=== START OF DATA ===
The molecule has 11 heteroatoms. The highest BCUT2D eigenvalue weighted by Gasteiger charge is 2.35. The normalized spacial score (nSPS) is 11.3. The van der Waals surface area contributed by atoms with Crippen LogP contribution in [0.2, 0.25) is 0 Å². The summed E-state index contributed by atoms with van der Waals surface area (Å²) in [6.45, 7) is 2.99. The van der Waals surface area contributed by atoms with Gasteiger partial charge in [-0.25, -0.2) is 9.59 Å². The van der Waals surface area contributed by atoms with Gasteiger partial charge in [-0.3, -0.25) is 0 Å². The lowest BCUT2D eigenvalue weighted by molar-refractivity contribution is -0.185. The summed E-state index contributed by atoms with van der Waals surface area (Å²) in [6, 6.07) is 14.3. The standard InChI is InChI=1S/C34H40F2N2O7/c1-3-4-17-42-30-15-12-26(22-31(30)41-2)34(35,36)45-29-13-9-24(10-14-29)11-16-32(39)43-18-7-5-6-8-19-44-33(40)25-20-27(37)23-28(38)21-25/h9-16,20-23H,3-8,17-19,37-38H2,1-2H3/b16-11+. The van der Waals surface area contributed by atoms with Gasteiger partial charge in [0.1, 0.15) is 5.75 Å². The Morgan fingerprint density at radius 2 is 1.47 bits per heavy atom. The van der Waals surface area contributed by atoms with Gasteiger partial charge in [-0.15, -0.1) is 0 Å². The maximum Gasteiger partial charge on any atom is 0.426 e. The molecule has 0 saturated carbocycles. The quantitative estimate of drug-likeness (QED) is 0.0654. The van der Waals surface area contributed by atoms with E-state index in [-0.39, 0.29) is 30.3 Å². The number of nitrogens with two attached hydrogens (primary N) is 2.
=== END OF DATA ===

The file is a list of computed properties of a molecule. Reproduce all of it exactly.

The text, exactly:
The molecule has 11 heteroatoms. The highest BCUT2D eigenvalue weighted by Gasteiger charge is 2.35. The normalized spacial score (nSPS) is 11.3. The van der Waals surface area contributed by atoms with Crippen LogP contribution in [0.2, 0.25) is 0 Å². The summed E-state index contributed by atoms with van der Waals surface area (Å²) in [6.45, 7) is 2.99. The van der Waals surface area contributed by atoms with Gasteiger partial charge in [-0.25, -0.2) is 9.59 Å². The van der Waals surface area contributed by atoms with Gasteiger partial charge in [-0.3, -0.25) is 0 Å². The lowest BCUT2D eigenvalue weighted by molar-refractivity contribution is -0.185. The summed E-state index contributed by atoms with van der Waals surface area (Å²) in [6, 6.07) is 14.3. The standard InChI is InChI=1S/C34H40F2N2O7/c1-3-4-17-42-30-15-12-26(22-31(30)41-2)34(35,36)45-29-13-9-24(10-14-29)11-16-32(39)43-18-7-5-6-8-19-44-33(40)25-20-27(37)23-28(38)21-25/h9-16,20-23H,3-8,17-19,37-38H2,1-2H3/b16-11+. The van der Waals surface area contributed by atoms with Gasteiger partial charge in [0.1, 0.15) is 5.75 Å². The Morgan fingerprint density at radius 2 is 1.47 bits per heavy atom. The van der Waals surface area contributed by atoms with Gasteiger partial charge in [-0.15, -0.1) is 0 Å². The maximum Gasteiger partial charge on any atom is 0.426 e. The molecule has 0 saturated carbocycles. The quantitative estimate of drug-likeness (QED) is 0.0654. The van der Waals surface area contributed by atoms with E-state index in [-0.39, 0.29) is 30.3 Å². The number of nitrogens with two attached hydrogens (primary N) is 2.